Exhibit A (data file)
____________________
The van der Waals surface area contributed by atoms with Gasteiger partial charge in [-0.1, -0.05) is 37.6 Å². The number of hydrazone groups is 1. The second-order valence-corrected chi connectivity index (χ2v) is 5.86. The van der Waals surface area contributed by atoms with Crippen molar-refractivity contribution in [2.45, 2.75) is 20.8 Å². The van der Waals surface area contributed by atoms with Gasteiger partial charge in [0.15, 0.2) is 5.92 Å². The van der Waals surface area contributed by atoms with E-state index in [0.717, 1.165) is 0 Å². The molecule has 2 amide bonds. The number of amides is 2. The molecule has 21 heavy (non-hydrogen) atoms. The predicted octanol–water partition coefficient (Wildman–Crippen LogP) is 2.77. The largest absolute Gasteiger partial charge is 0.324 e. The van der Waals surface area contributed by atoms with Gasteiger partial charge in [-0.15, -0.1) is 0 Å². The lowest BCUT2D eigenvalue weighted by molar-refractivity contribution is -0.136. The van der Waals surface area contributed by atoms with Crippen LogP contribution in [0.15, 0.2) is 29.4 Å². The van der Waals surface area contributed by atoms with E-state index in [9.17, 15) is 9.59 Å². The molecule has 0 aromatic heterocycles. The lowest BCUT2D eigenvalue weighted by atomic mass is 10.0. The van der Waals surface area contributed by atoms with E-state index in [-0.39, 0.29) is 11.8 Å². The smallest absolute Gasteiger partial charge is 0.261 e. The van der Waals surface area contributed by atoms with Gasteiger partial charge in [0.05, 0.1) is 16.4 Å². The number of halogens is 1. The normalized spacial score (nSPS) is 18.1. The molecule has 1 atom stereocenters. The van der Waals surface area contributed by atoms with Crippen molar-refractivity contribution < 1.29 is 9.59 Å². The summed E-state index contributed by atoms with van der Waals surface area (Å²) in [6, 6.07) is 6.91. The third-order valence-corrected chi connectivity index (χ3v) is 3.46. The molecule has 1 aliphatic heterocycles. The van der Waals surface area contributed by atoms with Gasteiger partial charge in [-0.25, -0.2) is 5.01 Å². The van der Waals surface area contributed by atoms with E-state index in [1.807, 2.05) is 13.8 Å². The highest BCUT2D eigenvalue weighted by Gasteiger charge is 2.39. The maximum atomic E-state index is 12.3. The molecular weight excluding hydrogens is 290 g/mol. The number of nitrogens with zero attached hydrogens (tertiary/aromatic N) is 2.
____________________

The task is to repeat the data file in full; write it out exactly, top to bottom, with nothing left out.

The van der Waals surface area contributed by atoms with Gasteiger partial charge in [-0.1, -0.05) is 37.6 Å². The number of hydrazone groups is 1. The second-order valence-corrected chi connectivity index (χ2v) is 5.86. The van der Waals surface area contributed by atoms with Crippen molar-refractivity contribution in [2.45, 2.75) is 20.8 Å². The van der Waals surface area contributed by atoms with Gasteiger partial charge in [0.15, 0.2) is 5.92 Å². The van der Waals surface area contributed by atoms with E-state index in [0.717, 1.165) is 0 Å². The molecule has 2 amide bonds. The number of amides is 2. The molecule has 21 heavy (non-hydrogen) atoms. The predicted octanol–water partition coefficient (Wildman–Crippen LogP) is 2.77. The largest absolute Gasteiger partial charge is 0.324 e. The van der Waals surface area contributed by atoms with Gasteiger partial charge in [-0.15, -0.1) is 0 Å². The lowest BCUT2D eigenvalue weighted by molar-refractivity contribution is -0.136. The van der Waals surface area contributed by atoms with Crippen LogP contribution in [0.15, 0.2) is 29.4 Å². The van der Waals surface area contributed by atoms with E-state index in [9.17, 15) is 9.59 Å². The molecule has 0 aromatic heterocycles. The lowest BCUT2D eigenvalue weighted by atomic mass is 10.0. The van der Waals surface area contributed by atoms with E-state index in [-0.39, 0.29) is 11.8 Å². The smallest absolute Gasteiger partial charge is 0.261 e. The van der Waals surface area contributed by atoms with Gasteiger partial charge in [0.05, 0.1) is 16.4 Å². The number of halogens is 1. The normalized spacial score (nSPS) is 18.1. The molecule has 1 atom stereocenters. The van der Waals surface area contributed by atoms with Crippen molar-refractivity contribution < 1.29 is 9.59 Å². The summed E-state index contributed by atoms with van der Waals surface area (Å²) in [6, 6.07) is 6.91. The third-order valence-corrected chi connectivity index (χ3v) is 3.46. The molecule has 1 aliphatic heterocycles. The van der Waals surface area contributed by atoms with Gasteiger partial charge in [-0.25, -0.2) is 5.01 Å². The van der Waals surface area contributed by atoms with E-state index in [1.807, 2.05) is 13.8 Å². The highest BCUT2D eigenvalue weighted by Gasteiger charge is 2.39. The maximum atomic E-state index is 12.3. The molecular weight excluding hydrogens is 290 g/mol. The number of nitrogens with zero attached hydrogens (tertiary/aromatic N) is 2.